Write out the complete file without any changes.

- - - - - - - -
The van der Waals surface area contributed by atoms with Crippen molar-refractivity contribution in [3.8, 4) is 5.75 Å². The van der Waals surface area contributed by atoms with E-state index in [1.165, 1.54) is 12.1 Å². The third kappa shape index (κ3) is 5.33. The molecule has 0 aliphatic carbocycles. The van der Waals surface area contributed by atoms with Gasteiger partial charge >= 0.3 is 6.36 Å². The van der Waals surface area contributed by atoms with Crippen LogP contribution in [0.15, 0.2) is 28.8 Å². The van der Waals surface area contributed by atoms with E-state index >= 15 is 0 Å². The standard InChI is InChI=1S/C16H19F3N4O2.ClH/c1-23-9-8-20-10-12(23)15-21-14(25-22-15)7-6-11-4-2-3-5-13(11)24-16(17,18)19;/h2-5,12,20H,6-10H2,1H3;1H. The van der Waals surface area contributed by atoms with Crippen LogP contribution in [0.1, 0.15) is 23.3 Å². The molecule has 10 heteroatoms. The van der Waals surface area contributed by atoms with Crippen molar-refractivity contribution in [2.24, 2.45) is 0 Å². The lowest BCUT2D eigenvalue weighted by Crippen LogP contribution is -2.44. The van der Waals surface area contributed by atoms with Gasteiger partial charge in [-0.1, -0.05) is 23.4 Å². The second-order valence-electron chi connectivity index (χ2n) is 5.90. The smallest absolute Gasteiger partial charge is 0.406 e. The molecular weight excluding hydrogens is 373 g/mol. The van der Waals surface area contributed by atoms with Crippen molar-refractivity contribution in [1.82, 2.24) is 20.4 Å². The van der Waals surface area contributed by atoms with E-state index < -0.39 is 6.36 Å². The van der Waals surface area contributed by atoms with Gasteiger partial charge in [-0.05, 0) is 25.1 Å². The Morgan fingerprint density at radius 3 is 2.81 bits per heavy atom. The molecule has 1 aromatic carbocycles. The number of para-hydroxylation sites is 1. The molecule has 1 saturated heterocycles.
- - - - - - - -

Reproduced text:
The van der Waals surface area contributed by atoms with Crippen molar-refractivity contribution in [3.8, 4) is 5.75 Å². The van der Waals surface area contributed by atoms with E-state index in [1.165, 1.54) is 12.1 Å². The third kappa shape index (κ3) is 5.33. The molecule has 0 aliphatic carbocycles. The van der Waals surface area contributed by atoms with Gasteiger partial charge >= 0.3 is 6.36 Å². The van der Waals surface area contributed by atoms with Crippen LogP contribution in [0.15, 0.2) is 28.8 Å². The van der Waals surface area contributed by atoms with E-state index >= 15 is 0 Å². The standard InChI is InChI=1S/C16H19F3N4O2.ClH/c1-23-9-8-20-10-12(23)15-21-14(25-22-15)7-6-11-4-2-3-5-13(11)24-16(17,18)19;/h2-5,12,20H,6-10H2,1H3;1H. The van der Waals surface area contributed by atoms with Crippen LogP contribution in [0.1, 0.15) is 23.3 Å². The molecule has 10 heteroatoms. The van der Waals surface area contributed by atoms with Crippen molar-refractivity contribution in [2.24, 2.45) is 0 Å². The lowest BCUT2D eigenvalue weighted by Crippen LogP contribution is -2.44. The van der Waals surface area contributed by atoms with Gasteiger partial charge in [-0.1, -0.05) is 23.4 Å². The second-order valence-electron chi connectivity index (χ2n) is 5.90. The smallest absolute Gasteiger partial charge is 0.406 e. The molecular weight excluding hydrogens is 373 g/mol. The van der Waals surface area contributed by atoms with Crippen molar-refractivity contribution in [1.82, 2.24) is 20.4 Å². The van der Waals surface area contributed by atoms with E-state index < -0.39 is 6.36 Å². The van der Waals surface area contributed by atoms with Gasteiger partial charge in [-0.05, 0) is 25.1 Å². The Morgan fingerprint density at radius 3 is 2.81 bits per heavy atom. The molecule has 1 aromatic carbocycles. The number of para-hydroxylation sites is 1. The molecule has 1 saturated heterocycles.